Ethnic cleansing

As was reported last week, in January there were 28 pipe-bomb attacks against Catholic homes in Northern Ireland. In the early hours of Feb. 1, another two Catholic homes were attacked. These attacks have been going on now for a year or more. However, it is clear that the current spate is not just the noxious emanation of sectarian hatred, but the result of a carefully planned offensive aimed at driving Catholics out of

certain areas.

Most of the attacks have been concentrated in Southeast Antrim, where Catholics living in Larne have been a favorite target, and in North Antrim, especially Ballymoney and Ballymena. There have also been attacks in East Derry and North Belfast.

The pattern reflects the changing sectarian map of the North. The areas where most of the attacks are occurring lie East of the River Bann, where the Protestant majority is still solid. Already, Catholics are in a majority west of the river. It is where they still are a small, vulnerable minority that they are coming under pressure from loyalists, who clearly know where they want to draw the new sectarian border. It is a form of "ethnic cleansing," Ulster style. It is a continuation of a process that began, at least in this historical period, in August 1969, when Catholics were driven from their homes in the streets between the Shankill and the Falls roads in West Belfast and it parts of North Belfast.

The blame for organizing the campaign has been put on the Ulster Defense Association. The UDA is still on cease-fire, but its adherence to it is purely nominal at this stage. The problem is that as an organization the UDA itself maybe purely nominal. It is riven into factions, so that it is difficult to say how much support the campaign has in the organization’s upper echelons. It has lost a large part of its political wing, the Ulster Democratic Party, 14 of whose local branches defected two weeks ago. Most of the defectors were in the East Antrim area, where the pipe-bomb attacks have been concentrated.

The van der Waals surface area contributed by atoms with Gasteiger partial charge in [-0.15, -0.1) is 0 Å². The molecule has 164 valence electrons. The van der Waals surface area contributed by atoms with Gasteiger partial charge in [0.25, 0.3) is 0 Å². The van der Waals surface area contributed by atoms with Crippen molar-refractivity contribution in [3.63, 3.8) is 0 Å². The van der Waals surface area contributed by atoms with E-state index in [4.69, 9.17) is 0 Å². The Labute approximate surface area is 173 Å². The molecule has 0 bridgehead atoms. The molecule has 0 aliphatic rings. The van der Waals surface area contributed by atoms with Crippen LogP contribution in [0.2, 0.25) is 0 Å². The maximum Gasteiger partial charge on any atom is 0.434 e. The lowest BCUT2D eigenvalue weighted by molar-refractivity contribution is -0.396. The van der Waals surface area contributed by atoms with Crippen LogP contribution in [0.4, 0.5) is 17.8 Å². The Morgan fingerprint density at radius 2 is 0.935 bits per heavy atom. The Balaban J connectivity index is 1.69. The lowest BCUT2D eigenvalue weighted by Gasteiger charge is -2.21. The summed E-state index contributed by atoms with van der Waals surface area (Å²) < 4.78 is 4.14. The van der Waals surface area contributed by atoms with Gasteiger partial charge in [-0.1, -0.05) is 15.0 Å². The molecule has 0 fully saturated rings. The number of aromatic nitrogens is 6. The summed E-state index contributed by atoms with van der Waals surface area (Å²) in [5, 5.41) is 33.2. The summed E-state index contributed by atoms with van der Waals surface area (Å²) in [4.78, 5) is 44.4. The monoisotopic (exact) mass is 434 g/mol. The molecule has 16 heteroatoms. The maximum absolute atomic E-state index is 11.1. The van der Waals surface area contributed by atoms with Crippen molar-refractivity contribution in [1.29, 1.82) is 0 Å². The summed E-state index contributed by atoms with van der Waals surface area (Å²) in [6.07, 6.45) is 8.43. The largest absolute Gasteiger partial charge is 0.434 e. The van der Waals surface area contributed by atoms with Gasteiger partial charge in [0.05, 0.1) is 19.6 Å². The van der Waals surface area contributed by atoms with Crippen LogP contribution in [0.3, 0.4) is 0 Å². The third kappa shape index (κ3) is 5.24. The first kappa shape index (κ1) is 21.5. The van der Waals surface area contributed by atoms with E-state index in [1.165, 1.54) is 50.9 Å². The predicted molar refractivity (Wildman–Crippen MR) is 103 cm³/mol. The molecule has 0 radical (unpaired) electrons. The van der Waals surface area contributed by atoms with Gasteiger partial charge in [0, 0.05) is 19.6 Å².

Several questions arise from this situation. The first is that if the security forces are so sure that the UDA is behind the attacks — and the RUC Chief Constable Ronnie Flanagan says it is — why has the government not made it clear that the UDA has in fact ended its cease-fire and act accordingly?

The second relates to the earlier matter of security measures. There is no rush to erect watchtowers in loyalist areas where potential Catholic targets live, which might seem strange, since, if the security experts are to be believed, those installations are so useful in the war against terrorism. Perhaps the lack of watchtowers there explains why there have been so few people charged in connection with the pipe-bomb campaign. But there we go — another one of those circular arguments.

Another, and final observation. The conflict in the North has often been described in the media as a "tit-for-tat" war of Protestants vs. Catholics. Yet, as far as I am aware, there has not been one attack on a vulnerable Protestant home by sectarian thugs from the other side. Will this lead the media to draw the conclusion that its characterization of the conflict is, therefore, somewhat oversimplified?

Of course not.